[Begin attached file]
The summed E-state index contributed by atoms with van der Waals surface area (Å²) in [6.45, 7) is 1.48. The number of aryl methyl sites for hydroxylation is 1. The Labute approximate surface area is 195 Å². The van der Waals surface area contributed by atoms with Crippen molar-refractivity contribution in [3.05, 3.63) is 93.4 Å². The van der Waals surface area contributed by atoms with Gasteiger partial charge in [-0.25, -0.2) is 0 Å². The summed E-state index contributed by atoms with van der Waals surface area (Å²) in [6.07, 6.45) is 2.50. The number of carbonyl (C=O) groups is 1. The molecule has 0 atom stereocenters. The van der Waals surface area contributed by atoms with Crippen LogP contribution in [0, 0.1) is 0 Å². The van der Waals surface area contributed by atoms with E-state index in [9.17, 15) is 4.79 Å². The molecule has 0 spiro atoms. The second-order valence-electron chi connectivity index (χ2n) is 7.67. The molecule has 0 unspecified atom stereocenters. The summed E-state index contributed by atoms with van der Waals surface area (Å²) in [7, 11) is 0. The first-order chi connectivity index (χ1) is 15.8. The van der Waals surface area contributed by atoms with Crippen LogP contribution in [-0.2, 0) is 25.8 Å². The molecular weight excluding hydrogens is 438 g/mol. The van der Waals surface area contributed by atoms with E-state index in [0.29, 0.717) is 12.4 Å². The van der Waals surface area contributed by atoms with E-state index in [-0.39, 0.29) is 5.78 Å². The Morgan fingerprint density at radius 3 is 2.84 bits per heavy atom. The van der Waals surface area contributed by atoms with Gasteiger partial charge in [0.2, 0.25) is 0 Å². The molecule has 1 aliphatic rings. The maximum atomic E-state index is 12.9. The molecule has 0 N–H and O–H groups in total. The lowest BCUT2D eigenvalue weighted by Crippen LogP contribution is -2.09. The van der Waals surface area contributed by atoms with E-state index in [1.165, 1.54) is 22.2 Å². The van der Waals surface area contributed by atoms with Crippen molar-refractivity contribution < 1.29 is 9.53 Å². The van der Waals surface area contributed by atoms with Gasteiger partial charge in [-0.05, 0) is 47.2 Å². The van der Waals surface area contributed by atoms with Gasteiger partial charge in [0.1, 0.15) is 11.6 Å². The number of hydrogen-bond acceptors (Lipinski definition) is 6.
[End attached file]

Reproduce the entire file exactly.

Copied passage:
The summed E-state index contributed by atoms with van der Waals surface area (Å²) in [6.45, 7) is 1.48. The number of aryl methyl sites for hydroxylation is 1. The Labute approximate surface area is 195 Å². The van der Waals surface area contributed by atoms with Crippen molar-refractivity contribution in [3.05, 3.63) is 93.4 Å². The van der Waals surface area contributed by atoms with Gasteiger partial charge in [-0.25, -0.2) is 0 Å². The summed E-state index contributed by atoms with van der Waals surface area (Å²) in [6.07, 6.45) is 2.50. The number of carbonyl (C=O) groups is 1. The molecule has 0 atom stereocenters. The van der Waals surface area contributed by atoms with Crippen LogP contribution in [0, 0.1) is 0 Å². The van der Waals surface area contributed by atoms with E-state index in [9.17, 15) is 4.79 Å². The molecule has 0 spiro atoms. The second-order valence-electron chi connectivity index (χ2n) is 7.67. The molecule has 0 unspecified atom stereocenters. The summed E-state index contributed by atoms with van der Waals surface area (Å²) in [7, 11) is 0. The first-order chi connectivity index (χ1) is 15.8. The van der Waals surface area contributed by atoms with Crippen LogP contribution in [-0.2, 0) is 25.8 Å². The molecular weight excluding hydrogens is 438 g/mol. The van der Waals surface area contributed by atoms with E-state index in [0.29, 0.717) is 12.4 Å². The van der Waals surface area contributed by atoms with E-state index in [-0.39, 0.29) is 5.78 Å². The Morgan fingerprint density at radius 3 is 2.84 bits per heavy atom. The van der Waals surface area contributed by atoms with Gasteiger partial charge in [0.2, 0.25) is 0 Å². The molecule has 1 aliphatic rings. The maximum atomic E-state index is 12.9. The molecule has 0 N–H and O–H groups in total. The lowest BCUT2D eigenvalue weighted by Crippen LogP contribution is -2.09. The van der Waals surface area contributed by atoms with E-state index in [1.165, 1.54) is 22.2 Å². The van der Waals surface area contributed by atoms with Crippen molar-refractivity contribution < 1.29 is 9.53 Å². The van der Waals surface area contributed by atoms with Gasteiger partial charge in [-0.05, 0) is 47.2 Å². The van der Waals surface area contributed by atoms with Gasteiger partial charge in [0.1, 0.15) is 11.6 Å². The number of hydrogen-bond acceptors (Lipinski definition) is 6.